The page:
- The Washington Times - Wednesday, June 3, 2009

At the end of one of the longest days in a wearying two months, the name the Washington Nationals didn’t want to see on the opposing lineup card was Tim Lincecum.

The 2008 NL Cy Young Award winner had faced the Nationals twice before Tuesday, and Washington had scored a total of two runs off him.

The Nationals started the day by answering questions about popular pitching coach Randy St. Claire, who was ousted Monday night as a proxy sacrifice for the pitching staff’s ineptitude (a majors-worst 5.69 ERA). Then they learned Jesus Flores’ right shoulder contusion was a stress fracture that would keep the promising catcher out three months, if not the rest of the year.

Lincecum had struck out 13 in his 14 career innings against the Nationals. Seeing him on the mound felt like a formality. Instead, it turned into an uplifting 10-6 victory.

Losers of 18 of their last 21 games, the Nationals began a nine-game homestand with a win that had plenty of cathartic value. They stood firm against Lincecum, weathered one of the paralyzing mistakes that usually costs them a victory and romped back for six runs in the eighth against the Giants’ bullpen.

The Nationals got to Lincecum early, letting him run his pitch count to 60 by the end of the third inning. His spring-loaded delivery occasionally didn’t rotate all the way through, and he missed inside against right-handers. Josh Bard tied the game at 1-1 with a solo homer to center in the second. And after Adam Dunn doubled off the wall in left-center in the third, Washington took a 2-1 lead when Uribe couldn’t handle Elijah Dukes’ hard grounder down the third-base line.

Right-hander Craig Stammen was never sharp against the free-swinging Giants, throwing just 49 of his 82 pitches for strikes and getting his third pitch of the game swatted into the left-field seats by Aaron Rowand. But his sinking fastball induced enough groundouts that he could have gotten through six innings in relative calm.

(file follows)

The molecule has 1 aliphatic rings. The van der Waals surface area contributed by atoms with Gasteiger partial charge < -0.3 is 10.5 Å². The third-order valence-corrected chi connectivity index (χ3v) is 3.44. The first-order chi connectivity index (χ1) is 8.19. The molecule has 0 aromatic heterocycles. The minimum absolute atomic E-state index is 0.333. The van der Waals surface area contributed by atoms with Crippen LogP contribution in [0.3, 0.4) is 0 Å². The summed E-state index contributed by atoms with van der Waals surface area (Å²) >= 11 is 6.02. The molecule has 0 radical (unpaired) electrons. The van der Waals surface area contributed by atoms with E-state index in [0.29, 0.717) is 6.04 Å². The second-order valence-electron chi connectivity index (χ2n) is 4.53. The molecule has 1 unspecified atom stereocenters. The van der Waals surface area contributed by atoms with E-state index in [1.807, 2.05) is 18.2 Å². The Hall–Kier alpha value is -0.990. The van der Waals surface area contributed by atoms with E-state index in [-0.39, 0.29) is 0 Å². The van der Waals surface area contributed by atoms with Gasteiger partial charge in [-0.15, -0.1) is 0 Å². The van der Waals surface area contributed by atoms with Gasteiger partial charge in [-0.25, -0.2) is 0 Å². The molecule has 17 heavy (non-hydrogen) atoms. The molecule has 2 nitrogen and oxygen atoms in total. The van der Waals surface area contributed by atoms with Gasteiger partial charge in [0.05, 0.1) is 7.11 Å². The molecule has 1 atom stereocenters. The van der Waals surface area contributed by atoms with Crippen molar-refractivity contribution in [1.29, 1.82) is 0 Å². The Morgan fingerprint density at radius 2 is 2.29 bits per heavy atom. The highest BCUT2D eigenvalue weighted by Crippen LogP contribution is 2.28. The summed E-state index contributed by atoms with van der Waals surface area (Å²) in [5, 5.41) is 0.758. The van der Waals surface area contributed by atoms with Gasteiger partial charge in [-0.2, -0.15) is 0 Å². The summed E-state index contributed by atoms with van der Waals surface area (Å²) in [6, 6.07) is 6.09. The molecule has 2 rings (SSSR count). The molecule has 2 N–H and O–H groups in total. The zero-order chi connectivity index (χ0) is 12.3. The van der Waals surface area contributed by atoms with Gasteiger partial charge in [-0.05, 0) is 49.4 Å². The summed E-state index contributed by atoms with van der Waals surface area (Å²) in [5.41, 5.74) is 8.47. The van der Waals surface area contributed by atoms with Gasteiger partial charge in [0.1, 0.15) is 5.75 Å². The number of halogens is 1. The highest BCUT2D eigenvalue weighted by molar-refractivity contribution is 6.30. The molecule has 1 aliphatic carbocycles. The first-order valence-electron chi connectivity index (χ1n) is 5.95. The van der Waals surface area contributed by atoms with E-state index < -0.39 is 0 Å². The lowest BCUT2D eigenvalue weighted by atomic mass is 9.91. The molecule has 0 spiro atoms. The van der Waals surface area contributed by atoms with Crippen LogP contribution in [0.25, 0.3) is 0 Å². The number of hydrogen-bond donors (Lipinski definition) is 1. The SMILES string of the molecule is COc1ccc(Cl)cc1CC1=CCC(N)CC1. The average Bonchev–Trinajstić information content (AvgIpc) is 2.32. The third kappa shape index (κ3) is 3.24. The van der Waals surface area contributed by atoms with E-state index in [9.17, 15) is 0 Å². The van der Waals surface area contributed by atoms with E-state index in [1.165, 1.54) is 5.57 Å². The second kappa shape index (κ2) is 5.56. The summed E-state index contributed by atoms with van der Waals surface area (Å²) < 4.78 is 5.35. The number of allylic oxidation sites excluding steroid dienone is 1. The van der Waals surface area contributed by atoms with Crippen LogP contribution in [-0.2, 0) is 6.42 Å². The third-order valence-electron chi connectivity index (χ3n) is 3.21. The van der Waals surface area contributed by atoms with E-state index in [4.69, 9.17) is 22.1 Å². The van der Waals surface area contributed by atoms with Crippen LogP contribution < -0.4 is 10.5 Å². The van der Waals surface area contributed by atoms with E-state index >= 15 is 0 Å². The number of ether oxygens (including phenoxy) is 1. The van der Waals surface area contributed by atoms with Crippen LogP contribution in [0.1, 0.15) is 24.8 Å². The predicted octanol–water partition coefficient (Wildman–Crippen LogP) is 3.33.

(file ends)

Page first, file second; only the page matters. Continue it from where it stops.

Then, like a pothole in the middle of the freeway, the Nationals ran into one of those comic sequences that have turned stocks of would-be wins into losses this year.

Stammen gave up back-to-back singles to start the fifth inning and promptly raced to the edge of escape with a pair of quick outs. The Nationals rarely slip out of these situations, though, and with runners on second and third, Stammen bounced a pitch that turned the game.

His first-pitch change-up got away from Bard, allowing Fred Lewis to score. Bard raced to pick up the ball, and tried shovel-passing it to Stammen. But it swooped over his head, and Juan Uribe scored to give the Giants a 3-2 lead.

Stammen missed low with three of his next four pitches, walking Rowand, and then gave up back-to-back singles to Edgar Renteria and Randy Winn. The Giants eventually stretched the lead to 5-2 thanks in part to a Cristian Guzman error.

But Stammen’s gaffes turned out to be nothing more than a footnote.

Willie Harris led off the sixth with a double to right, and Bard drove him in with a single to left. When Renteria fired high over first and Anderson Hernandez was spared a double play, the Nationals scored a run in a style that’s often foreign to them: They manufactured it.

Hernandez took second on the error, then stole third. Ronnie Belliard pinch-hit for Stammen, driving a fly ball to center deep enough for Hernandez to tag up and score, pulling Washington within one.

The Nationals’ next rally, the one they needed to take the lead, was just as methodical.

A pair of singles started the eighth inning, and with the infield creeping in, pinch hitter Alberto Gonzalez sent two bunt attempts foul. He took a slider outside and slapped a fastball just through the hole between second and short to score Wil Nieves.

Guzman’s go-ahead single was another bleeder, this time through the right side of the infield. And Ryan Zimmerman punched a double to the right-field wall off Bob Howry, making the lead three.

Joel Hanrahan gave up one in the ninth, but by then, the Nationals had scored enough runs to paper over their mistakes.

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